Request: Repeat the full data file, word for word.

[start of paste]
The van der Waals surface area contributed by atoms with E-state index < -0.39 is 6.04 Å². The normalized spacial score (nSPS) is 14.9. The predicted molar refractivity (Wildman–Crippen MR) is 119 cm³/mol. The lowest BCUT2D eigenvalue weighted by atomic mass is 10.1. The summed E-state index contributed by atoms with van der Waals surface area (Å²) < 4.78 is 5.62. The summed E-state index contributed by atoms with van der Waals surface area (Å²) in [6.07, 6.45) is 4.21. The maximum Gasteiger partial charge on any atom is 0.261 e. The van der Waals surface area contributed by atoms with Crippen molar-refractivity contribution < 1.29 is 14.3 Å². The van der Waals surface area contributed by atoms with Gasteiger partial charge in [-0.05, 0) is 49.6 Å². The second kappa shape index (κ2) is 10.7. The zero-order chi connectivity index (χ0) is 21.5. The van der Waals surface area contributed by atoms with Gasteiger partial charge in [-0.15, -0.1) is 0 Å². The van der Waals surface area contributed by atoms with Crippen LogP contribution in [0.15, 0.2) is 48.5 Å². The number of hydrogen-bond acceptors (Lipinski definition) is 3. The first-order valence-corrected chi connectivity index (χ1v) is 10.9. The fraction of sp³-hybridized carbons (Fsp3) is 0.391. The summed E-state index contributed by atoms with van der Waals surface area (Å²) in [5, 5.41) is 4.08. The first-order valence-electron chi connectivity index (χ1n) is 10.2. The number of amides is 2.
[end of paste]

The van der Waals surface area contributed by atoms with E-state index < -0.39 is 6.04 Å². The normalized spacial score (nSPS) is 14.9. The predicted molar refractivity (Wildman–Crippen MR) is 119 cm³/mol. The lowest BCUT2D eigenvalue weighted by atomic mass is 10.1. The summed E-state index contributed by atoms with van der Waals surface area (Å²) < 4.78 is 5.62. The summed E-state index contributed by atoms with van der Waals surface area (Å²) in [6.07, 6.45) is 4.21. The maximum Gasteiger partial charge on any atom is 0.261 e. The van der Waals surface area contributed by atoms with Crippen molar-refractivity contribution < 1.29 is 14.3 Å². The van der Waals surface area contributed by atoms with Gasteiger partial charge in [-0.05, 0) is 49.6 Å². The second kappa shape index (κ2) is 10.7. The zero-order chi connectivity index (χ0) is 21.5. The van der Waals surface area contributed by atoms with Gasteiger partial charge in [-0.15, -0.1) is 0 Å². The van der Waals surface area contributed by atoms with Crippen LogP contribution in [0.15, 0.2) is 48.5 Å². The number of hydrogen-bond acceptors (Lipinski definition) is 3. The first-order valence-corrected chi connectivity index (χ1v) is 10.9. The fraction of sp³-hybridized carbons (Fsp3) is 0.391. The summed E-state index contributed by atoms with van der Waals surface area (Å²) in [5, 5.41) is 4.08. The first-order valence-electron chi connectivity index (χ1n) is 10.2. The number of amides is 2.